DeKalb discovers more budgetary errors after thorough review
DeKALB – Additional budgetary errors were discovered after city officials conducted a thorough review of the fiscal 2018 and 2019 budgets and the five-year financial forecast.
Fresh off news of an additional $1.8 million budget deficit, the City Council will meet Monday in a regular session to vote on the creation of a third tax increment financing district and will hold a public hearing on the 2018 property tax levy. The meeting will begin at 6 p.m. at the DeKalb Municipal Building, 400 S. Fourth St.
During Tuesday’s joint budget meeting between the council and the Finance Advisory Committee, interim City Manager Raymond Munch announced the $1.8 million shortfall, a direct result of an unauthorized transfer of $250,000 from the city’s health benefit fund to the terminal reserve fund. City officials conducted a thorough review of the city’s five-year financial forecast documents, which unearthed additional budget errors that contributed to the newfound deficit.
Tax increment financing
TIF 3 talks are full-speed ahead, with a second reading scheduled for Monday’s meeting.
Countywide, TIF 3 talks have been fraught with indecision and opposition from several taxing bodies in relation to the allocation of surplus funding from TIFs 1 and 2.
Most recently, the DeKalb School District 428 board decided to table its TIF discussion as it relates to an intergovernmental agreement with the city. The district’s tabling comes after the DeKalb County executive committee passed a resolution to turn down the agreement, which also urged the city to undergo a forensic audit.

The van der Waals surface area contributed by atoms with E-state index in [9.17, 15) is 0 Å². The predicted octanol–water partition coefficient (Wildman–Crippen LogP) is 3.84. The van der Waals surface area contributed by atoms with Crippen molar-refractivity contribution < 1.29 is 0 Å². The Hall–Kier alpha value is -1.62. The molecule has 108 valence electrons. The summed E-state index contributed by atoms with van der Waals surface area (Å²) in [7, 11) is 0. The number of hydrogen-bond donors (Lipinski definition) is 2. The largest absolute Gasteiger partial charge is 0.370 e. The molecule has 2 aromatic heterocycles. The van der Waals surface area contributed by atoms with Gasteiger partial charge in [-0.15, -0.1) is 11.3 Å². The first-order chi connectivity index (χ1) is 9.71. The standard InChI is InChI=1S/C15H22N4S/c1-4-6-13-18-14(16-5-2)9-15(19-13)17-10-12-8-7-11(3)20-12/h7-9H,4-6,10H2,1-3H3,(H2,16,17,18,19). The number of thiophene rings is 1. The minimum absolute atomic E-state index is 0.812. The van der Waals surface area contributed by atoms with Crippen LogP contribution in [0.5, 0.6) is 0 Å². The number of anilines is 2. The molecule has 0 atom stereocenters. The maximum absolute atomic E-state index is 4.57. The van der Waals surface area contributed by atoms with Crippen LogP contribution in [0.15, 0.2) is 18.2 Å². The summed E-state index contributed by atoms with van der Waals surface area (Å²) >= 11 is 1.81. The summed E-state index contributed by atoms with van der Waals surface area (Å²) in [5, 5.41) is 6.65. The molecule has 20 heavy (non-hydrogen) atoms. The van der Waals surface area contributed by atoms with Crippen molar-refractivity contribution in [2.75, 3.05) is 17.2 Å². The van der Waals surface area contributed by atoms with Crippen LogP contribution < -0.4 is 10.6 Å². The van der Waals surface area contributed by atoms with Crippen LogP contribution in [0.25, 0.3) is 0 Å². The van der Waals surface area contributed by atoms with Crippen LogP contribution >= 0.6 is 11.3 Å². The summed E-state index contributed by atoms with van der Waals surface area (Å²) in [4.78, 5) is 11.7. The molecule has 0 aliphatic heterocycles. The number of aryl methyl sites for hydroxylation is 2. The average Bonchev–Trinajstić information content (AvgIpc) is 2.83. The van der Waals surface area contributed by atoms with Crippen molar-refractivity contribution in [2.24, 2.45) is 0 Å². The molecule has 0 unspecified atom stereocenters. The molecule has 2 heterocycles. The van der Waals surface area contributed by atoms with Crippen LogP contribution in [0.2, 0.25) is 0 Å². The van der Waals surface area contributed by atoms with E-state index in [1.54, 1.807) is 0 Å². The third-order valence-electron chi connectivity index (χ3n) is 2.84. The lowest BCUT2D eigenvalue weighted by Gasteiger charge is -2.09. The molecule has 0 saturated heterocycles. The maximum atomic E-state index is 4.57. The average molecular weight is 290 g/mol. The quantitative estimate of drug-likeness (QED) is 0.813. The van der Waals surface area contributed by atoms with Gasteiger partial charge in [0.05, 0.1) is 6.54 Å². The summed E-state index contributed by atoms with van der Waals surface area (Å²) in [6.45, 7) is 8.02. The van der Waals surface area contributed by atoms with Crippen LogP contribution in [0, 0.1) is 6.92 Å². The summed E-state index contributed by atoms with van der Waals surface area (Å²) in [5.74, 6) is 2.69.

Jason Michnick, city economic development manager, confirmed that the budget review also revealed some errors in fiscal 2018 and 2019 related to the TIF property and sales tax surplus, according to Tuesday’s agenda packet.
Property tax levy
“Over the course of the past several months, both [the Finance Advisory Committee] and the council have discussed different options for the property tax levy, and we have reached some level of consensus that we would target the rate and attempt to capture the [equalized assessed value] growth of the city,” Munch said during Tuesday’s tax levy discussion.
Munch said based on EAV information from the county, the estimated capture is going to be at 4.8 percent growth.
The public hearing is first on Monday’s agenda.
Additional agenda items include a public recognition of Fire Chief Eric Hicks, as he is set to retire Thursday after 30 years of service, and the Annie Glidden North Revitalization plan will go up for a first reading vote.